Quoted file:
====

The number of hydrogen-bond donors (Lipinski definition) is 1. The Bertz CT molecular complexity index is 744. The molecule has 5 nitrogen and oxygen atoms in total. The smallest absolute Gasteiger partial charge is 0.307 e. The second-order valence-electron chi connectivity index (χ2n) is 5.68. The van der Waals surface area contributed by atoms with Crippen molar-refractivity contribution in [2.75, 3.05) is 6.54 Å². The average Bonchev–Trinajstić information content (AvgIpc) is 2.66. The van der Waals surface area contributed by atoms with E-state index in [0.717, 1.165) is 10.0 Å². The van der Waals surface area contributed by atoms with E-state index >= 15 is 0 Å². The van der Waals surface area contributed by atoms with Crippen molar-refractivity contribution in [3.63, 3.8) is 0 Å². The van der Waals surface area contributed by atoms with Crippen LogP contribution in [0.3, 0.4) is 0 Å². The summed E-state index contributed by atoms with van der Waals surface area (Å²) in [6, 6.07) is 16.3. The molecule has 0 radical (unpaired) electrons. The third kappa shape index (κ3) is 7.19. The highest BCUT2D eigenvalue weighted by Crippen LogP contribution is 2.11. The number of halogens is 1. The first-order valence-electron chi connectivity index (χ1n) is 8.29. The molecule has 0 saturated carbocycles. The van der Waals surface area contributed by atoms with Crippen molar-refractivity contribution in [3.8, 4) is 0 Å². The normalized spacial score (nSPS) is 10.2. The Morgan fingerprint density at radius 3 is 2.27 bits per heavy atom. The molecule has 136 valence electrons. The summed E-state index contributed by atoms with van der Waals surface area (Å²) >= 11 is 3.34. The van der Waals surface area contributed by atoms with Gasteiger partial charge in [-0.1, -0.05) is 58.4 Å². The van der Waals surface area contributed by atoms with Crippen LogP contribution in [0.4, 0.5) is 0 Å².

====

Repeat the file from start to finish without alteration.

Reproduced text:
The number of hydrogen-bond donors (Lipinski definition) is 1. The Bertz CT molecular complexity index is 744. The molecule has 5 nitrogen and oxygen atoms in total. The smallest absolute Gasteiger partial charge is 0.307 e. The second-order valence-electron chi connectivity index (χ2n) is 5.68. The van der Waals surface area contributed by atoms with Crippen molar-refractivity contribution in [2.75, 3.05) is 6.54 Å². The average Bonchev–Trinajstić information content (AvgIpc) is 2.66. The van der Waals surface area contributed by atoms with E-state index in [0.717, 1.165) is 10.0 Å². The van der Waals surface area contributed by atoms with E-state index >= 15 is 0 Å². The van der Waals surface area contributed by atoms with Crippen molar-refractivity contribution in [3.63, 3.8) is 0 Å². The van der Waals surface area contributed by atoms with Crippen LogP contribution in [0.3, 0.4) is 0 Å². The summed E-state index contributed by atoms with van der Waals surface area (Å²) in [6, 6.07) is 16.3. The molecule has 0 radical (unpaired) electrons. The third kappa shape index (κ3) is 7.19. The highest BCUT2D eigenvalue weighted by Crippen LogP contribution is 2.11. The number of halogens is 1. The first-order valence-electron chi connectivity index (χ1n) is 8.29. The molecule has 0 saturated carbocycles. The van der Waals surface area contributed by atoms with Crippen molar-refractivity contribution in [3.8, 4) is 0 Å². The normalized spacial score (nSPS) is 10.2. The Morgan fingerprint density at radius 3 is 2.27 bits per heavy atom. The molecule has 136 valence electrons. The summed E-state index contributed by atoms with van der Waals surface area (Å²) >= 11 is 3.34. The van der Waals surface area contributed by atoms with Gasteiger partial charge in [-0.1, -0.05) is 58.4 Å². The van der Waals surface area contributed by atoms with Crippen LogP contribution in [0.4, 0.5) is 0 Å².